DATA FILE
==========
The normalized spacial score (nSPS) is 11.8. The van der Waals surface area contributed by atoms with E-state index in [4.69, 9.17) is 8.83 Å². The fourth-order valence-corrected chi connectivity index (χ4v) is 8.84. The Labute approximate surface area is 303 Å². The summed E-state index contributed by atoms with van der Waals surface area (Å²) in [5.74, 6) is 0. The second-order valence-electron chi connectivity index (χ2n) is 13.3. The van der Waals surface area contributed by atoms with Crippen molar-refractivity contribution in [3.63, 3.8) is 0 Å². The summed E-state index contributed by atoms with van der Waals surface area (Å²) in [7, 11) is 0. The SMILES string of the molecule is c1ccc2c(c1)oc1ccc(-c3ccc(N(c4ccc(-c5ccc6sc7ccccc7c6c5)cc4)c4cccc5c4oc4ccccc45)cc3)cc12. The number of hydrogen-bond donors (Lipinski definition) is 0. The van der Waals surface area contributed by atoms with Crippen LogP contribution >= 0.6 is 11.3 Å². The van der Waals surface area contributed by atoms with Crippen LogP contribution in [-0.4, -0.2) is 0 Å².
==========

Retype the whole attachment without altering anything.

The normalized spacial score (nSPS) is 11.8. The van der Waals surface area contributed by atoms with E-state index in [4.69, 9.17) is 8.83 Å². The fourth-order valence-corrected chi connectivity index (χ4v) is 8.84. The Labute approximate surface area is 303 Å². The summed E-state index contributed by atoms with van der Waals surface area (Å²) in [5.74, 6) is 0. The second-order valence-electron chi connectivity index (χ2n) is 13.3. The van der Waals surface area contributed by atoms with Crippen molar-refractivity contribution in [3.63, 3.8) is 0 Å². The summed E-state index contributed by atoms with van der Waals surface area (Å²) in [7, 11) is 0. The SMILES string of the molecule is c1ccc2c(c1)oc1ccc(-c3ccc(N(c4ccc(-c5ccc6sc7ccccc7c6c5)cc4)c4cccc5c4oc4ccccc45)cc3)cc12. The number of hydrogen-bond donors (Lipinski definition) is 0. The van der Waals surface area contributed by atoms with Crippen LogP contribution >= 0.6 is 11.3 Å². The van der Waals surface area contributed by atoms with Crippen LogP contribution in [-0.4, -0.2) is 0 Å².